Hey Shorty! A Guide to Combating Sexual Harassment and Violence in Schools and on the Streets

If you don’t know about Girls for Gender Equity, you should. GGE is a grassroots organization in New York that aims to help girls develop into psychologically, emotionally and physically strong women. Hey, Shorty! is the story of how ending sexual harassment in New York City high schools became part of of GGE’s mission, and it’s also a model for how to involve students in changing the culture at the schools they go to and on the streets they walk.

As an example of how grassroots activism actually gets done, this book is highly useful. How do you recruit community members to work on a project? How do you get past bureaucratic obstacles, or deal with changing political tides that make funding scarce or that, for example, eliminate sexual harassment from public school disciplinary guidelines?

And in one sense, the story of how GGE did all those things is really inspiring. For instance, reading the testimonies of the high school girls who have been working on the sexual harassment project, one gets the feeling that working with GGE – as advisers and peer leaders and workshop teachers – has been empowering for them. And not empowering in the way that advertisers use the word when they’re trying to get you to buy stuff, but genuinely empowering, in that it has imbued these girls with a sense of power, and the knowledge that if they want to change their world, they can.

On the other hand, some of the findings in GGE’s survey of New York City public school students are just incredibly depressing. GGE surveyed almost 2, 000 NYC middle and high school students from over 90 different schools to find what sexual harassment looks like in schools, and to determine how best to combat it.

One of the most fascinating, and depressing, findings, was that when they were asked if they thought sexual harassment was a problem in their schools, a lot of kids said it was not. But when they were asked if sexual harassment happened in their schools, the vast majority of kids said that yes, it did. How to reconcile these two findings? Well, the unhappy reality is that for these kids, sexual harassment at school is so “normal” that they don’t conceive of it as a “problem.” It’s just something that happens. In fact, it happens so often that some kids seem unable to imagine what school would look like without it. “Sexual teasing, ogling, and touching is ubiquitous enough that they think these types of behaviors are a normal part of everyday school experience,” GGE reports.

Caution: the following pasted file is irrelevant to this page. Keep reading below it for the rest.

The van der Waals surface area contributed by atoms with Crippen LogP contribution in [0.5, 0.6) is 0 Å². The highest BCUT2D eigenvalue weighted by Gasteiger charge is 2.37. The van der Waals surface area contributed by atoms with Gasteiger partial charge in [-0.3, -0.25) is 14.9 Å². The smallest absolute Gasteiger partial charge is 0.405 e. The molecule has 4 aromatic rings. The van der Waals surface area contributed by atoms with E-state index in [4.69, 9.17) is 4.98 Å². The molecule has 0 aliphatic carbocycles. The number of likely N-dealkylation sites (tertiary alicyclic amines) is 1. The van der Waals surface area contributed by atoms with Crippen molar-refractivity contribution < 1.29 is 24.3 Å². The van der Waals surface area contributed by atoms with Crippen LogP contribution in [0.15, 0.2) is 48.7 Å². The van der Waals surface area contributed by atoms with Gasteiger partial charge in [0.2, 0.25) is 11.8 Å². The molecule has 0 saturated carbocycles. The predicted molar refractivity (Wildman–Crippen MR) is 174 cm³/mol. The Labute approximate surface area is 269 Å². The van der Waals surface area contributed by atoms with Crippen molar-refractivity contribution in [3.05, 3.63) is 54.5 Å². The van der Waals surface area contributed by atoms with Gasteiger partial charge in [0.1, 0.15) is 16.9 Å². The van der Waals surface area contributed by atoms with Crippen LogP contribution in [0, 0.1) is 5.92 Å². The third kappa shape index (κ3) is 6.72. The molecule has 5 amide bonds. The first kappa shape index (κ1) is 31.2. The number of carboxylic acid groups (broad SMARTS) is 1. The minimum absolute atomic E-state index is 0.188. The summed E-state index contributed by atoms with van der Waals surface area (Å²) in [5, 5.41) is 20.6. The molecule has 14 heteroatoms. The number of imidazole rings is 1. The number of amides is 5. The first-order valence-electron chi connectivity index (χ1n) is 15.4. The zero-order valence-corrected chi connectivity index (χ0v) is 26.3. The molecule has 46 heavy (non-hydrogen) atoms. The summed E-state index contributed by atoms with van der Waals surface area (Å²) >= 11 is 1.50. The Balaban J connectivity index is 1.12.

How ubiquitous? Here are some stats. Of the students surveyed:

71% reported hearing sexual teasing, jokes, or remarks at school
63% reported witnessing touching, pinching, or brushing against someone sexually and on purpose
60% seeing sexually suggestive looks, gestures, or body language
46% reported hearing whistles, calls, hoots, or yells of a sexual nature
39% reported leaning over or cornering a person
31% experienced or witnessed pressure for sex or sexual activity
10% experienced or witnessed forced sexual activity

And what percentage of those people had reported harassment when they had witnessed or experienced it? Three percent.

If the vast majority of students are witnessing or experiencing sexual harassment, why isn’t it being reported to school administrators? Well, for one thing, if you don’t recognize something as a problem, you’re not going to report it. Secondly, there’s enormous cultural pressure to laugh it off or to ignore it. Finally, few students are even aware that there are anti-sexual harassment policies in place in their schools. “Fifty-seven percent of respondents said sexual harassment is “rarely” or “never” discussed in school.” And even if students recognize that something is wrong and want to report it, “they are unaware of how to go about reporting incidents of sexual harassment, or that reporting is even an option.”

And how is sexual harassment affecting these kids, apart from warping their perceptions of what “normal” looks like? It’s making them depressed and sad and it’s interfering with their learning. The authors of the report write that “many participants said they felt sad and depressed after being sexually harassed. One participant told us, ‘I couldn’t concentrate and kept crying for no reason.’ Another said, ‘My grades dropped and I was always depressed.'”

Almost every one of us has experienced or witnessed sexual harassment at some point in our lives. We’re lucky if that harassment doesn’t interfere with our education, but as this book makes painfully clear, sexual harassment in schools is a problem. It’s a widespread problem with no easy solution, and if it’s a problem in New York City, chances are it’s a problem in cities and towns around the country. Hey Shorty, while it’s New York-specific, is a richly informative guide for those of you out there who want to take the first step toward ensuring that young people in your community can combat sexual harassment and violence – so that they learn and thrive in school.

Hey Shorty!
will be released tomorrow. You can get your copy here.

New York, NY